- I'm shocked. I get upset, says the governing Progress Party's justice policy spokesman, Ulf Isak Leirstein, told ABC Nyheter. He reacts strongly after finding out that Norway has justified and accepted several Islamic child marriages. Now he demands action from the government.
- Although the parties in the marriage are now of legal age, this helps to legitimize a behavior and cultural practices that we strongly oppose. This is pedophilia put into practice. Norway will have nothing to do with child marriages. We can not accept family reunification in cases where the marriage is basically a child marriage, says Leirstein.
From late 2014 until today, the Directorate of Immigration (UDI) have had 50 family reunification cases in which the girls were under 16 when the marriage took place.
In 11 of the cases, Norwegian authorities (UDI) have recognized the marriage as valid. Many of the cases are still pending, ABC Nyheter is informed by the UDI.
The main rule for recognizing child marriages from abroad is that the girl is 16 years old, the newspaper is informed.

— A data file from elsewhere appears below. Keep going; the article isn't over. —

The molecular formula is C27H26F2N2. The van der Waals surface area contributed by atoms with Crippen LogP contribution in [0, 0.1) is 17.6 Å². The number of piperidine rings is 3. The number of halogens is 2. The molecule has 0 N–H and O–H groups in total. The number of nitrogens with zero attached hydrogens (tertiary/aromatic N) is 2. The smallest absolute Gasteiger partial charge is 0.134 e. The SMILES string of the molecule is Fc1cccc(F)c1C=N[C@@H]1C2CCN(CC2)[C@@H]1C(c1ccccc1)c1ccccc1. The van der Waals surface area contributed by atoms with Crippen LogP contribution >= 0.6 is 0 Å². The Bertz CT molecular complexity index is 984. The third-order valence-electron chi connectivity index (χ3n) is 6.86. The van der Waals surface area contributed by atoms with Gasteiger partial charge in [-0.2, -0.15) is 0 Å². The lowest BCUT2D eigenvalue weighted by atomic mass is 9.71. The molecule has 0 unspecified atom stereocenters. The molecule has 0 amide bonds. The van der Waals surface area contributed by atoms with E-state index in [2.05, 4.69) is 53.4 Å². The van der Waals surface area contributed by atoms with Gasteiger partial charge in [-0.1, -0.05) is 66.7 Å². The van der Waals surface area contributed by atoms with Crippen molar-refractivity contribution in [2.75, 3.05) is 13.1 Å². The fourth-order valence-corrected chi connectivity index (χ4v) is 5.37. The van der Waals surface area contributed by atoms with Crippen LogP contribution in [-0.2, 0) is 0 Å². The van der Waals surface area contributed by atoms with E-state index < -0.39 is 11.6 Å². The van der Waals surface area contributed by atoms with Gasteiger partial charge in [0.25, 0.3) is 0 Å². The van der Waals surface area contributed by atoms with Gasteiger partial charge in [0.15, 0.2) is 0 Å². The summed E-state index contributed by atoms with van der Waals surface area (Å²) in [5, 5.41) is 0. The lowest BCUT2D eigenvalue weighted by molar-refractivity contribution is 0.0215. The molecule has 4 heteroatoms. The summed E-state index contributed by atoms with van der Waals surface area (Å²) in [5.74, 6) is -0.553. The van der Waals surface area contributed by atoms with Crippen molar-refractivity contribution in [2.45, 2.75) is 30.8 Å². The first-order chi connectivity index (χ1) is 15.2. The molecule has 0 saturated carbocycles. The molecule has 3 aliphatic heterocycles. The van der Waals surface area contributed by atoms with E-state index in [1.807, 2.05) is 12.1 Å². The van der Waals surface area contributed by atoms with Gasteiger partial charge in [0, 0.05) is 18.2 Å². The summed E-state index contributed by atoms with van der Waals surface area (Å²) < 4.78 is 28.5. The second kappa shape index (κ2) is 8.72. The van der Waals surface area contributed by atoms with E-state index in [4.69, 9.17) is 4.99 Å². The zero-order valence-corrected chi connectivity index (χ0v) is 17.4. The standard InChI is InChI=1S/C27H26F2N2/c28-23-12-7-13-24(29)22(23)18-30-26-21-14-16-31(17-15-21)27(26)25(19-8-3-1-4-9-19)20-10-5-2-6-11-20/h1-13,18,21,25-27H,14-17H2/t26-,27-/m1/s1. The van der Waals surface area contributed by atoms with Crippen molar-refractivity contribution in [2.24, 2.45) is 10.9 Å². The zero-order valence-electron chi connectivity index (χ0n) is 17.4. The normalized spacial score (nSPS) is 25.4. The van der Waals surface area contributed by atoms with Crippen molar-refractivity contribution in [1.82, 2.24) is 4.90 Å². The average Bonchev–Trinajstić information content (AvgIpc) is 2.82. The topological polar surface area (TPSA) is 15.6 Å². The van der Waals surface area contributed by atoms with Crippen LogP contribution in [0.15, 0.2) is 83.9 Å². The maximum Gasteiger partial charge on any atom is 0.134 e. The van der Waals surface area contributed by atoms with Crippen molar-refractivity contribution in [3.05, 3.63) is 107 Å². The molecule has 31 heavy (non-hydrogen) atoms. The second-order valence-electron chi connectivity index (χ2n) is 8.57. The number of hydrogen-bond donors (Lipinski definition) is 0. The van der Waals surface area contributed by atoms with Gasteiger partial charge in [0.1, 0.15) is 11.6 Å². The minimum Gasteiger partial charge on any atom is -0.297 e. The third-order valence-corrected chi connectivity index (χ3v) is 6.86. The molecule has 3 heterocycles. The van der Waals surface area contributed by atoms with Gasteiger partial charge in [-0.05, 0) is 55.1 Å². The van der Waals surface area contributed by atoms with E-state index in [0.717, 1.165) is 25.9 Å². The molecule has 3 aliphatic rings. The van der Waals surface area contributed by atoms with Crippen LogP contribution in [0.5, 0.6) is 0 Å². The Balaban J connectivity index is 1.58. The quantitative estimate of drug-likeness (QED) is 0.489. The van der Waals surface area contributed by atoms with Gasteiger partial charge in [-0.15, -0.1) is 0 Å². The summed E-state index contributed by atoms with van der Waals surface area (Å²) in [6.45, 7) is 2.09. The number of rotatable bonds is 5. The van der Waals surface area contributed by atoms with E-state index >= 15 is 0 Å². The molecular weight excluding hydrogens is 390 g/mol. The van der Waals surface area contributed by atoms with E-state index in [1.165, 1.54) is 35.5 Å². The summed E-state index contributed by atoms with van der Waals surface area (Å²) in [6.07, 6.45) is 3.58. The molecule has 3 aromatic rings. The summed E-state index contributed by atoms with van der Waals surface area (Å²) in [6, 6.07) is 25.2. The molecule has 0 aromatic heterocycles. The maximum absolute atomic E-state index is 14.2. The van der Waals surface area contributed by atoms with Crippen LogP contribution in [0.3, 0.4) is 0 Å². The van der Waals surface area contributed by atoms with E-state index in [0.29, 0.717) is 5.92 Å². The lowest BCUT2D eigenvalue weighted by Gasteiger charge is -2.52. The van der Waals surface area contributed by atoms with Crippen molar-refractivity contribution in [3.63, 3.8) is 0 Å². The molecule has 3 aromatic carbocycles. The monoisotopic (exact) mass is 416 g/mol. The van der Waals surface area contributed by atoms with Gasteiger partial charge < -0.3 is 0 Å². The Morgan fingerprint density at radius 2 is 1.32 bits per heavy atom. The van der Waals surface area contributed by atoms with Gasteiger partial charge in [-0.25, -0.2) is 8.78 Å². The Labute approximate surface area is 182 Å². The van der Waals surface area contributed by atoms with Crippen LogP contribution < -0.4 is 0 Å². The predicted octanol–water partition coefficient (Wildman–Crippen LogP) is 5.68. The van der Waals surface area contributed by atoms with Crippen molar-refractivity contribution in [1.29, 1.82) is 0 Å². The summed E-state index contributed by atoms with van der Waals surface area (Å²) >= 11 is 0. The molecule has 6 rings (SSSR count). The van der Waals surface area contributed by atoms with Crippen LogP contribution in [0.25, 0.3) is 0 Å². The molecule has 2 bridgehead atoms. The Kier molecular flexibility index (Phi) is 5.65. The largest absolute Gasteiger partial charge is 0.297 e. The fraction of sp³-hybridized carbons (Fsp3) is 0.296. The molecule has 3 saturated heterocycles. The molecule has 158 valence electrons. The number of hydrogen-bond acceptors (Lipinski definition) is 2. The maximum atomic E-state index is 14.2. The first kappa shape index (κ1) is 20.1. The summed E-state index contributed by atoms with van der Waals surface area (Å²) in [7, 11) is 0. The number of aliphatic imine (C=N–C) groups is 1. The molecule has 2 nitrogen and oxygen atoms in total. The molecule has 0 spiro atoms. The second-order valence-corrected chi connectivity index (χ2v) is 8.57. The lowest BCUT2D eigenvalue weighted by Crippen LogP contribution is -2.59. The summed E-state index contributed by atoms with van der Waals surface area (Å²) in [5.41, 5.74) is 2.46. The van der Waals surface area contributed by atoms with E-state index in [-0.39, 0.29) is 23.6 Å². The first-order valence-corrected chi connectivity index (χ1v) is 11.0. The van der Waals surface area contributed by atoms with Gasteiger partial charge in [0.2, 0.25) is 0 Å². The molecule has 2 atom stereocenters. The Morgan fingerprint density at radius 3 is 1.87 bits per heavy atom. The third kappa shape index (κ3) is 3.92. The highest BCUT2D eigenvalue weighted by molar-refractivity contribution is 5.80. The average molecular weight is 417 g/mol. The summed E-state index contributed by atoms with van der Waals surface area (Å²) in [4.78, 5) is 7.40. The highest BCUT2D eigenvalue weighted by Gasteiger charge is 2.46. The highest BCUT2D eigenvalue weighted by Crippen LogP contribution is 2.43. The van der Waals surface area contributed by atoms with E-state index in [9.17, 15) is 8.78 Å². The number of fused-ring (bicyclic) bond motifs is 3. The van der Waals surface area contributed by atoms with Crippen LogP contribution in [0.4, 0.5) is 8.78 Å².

Expects action from the government
Leirstein believes UDI under no circumstances should consider such applications for family reunification.
- I'm shocked that at all considering this, says the politician.
He expects that the Ministry of Justice gives new instructions to the UDI.
- It is the UDI who makes a decision in these matters, but the government may give instructions. I expect that the government says that it in no way will justify child marriages. Here we must sharpen the rules and sharpen instructions. Norway should not participate in this. We must dare to say that this kind of culture that comes from certain countries, we do not want in Norway.
- Several of the couples were married some time ago. Could it not in some cases be best for the parties to live together in Norway?
- Sure some can benefit from it, and that is why these issues are so difficult. And it's hard to be principled as well, although that's important. Rejection could mean that some then do not get a family reunion, but we refuse many permits for family reunification where the parties would get a better life if they came to Norway. We should not legitimize the brutal treatment of girls like this is, says Leirstein.
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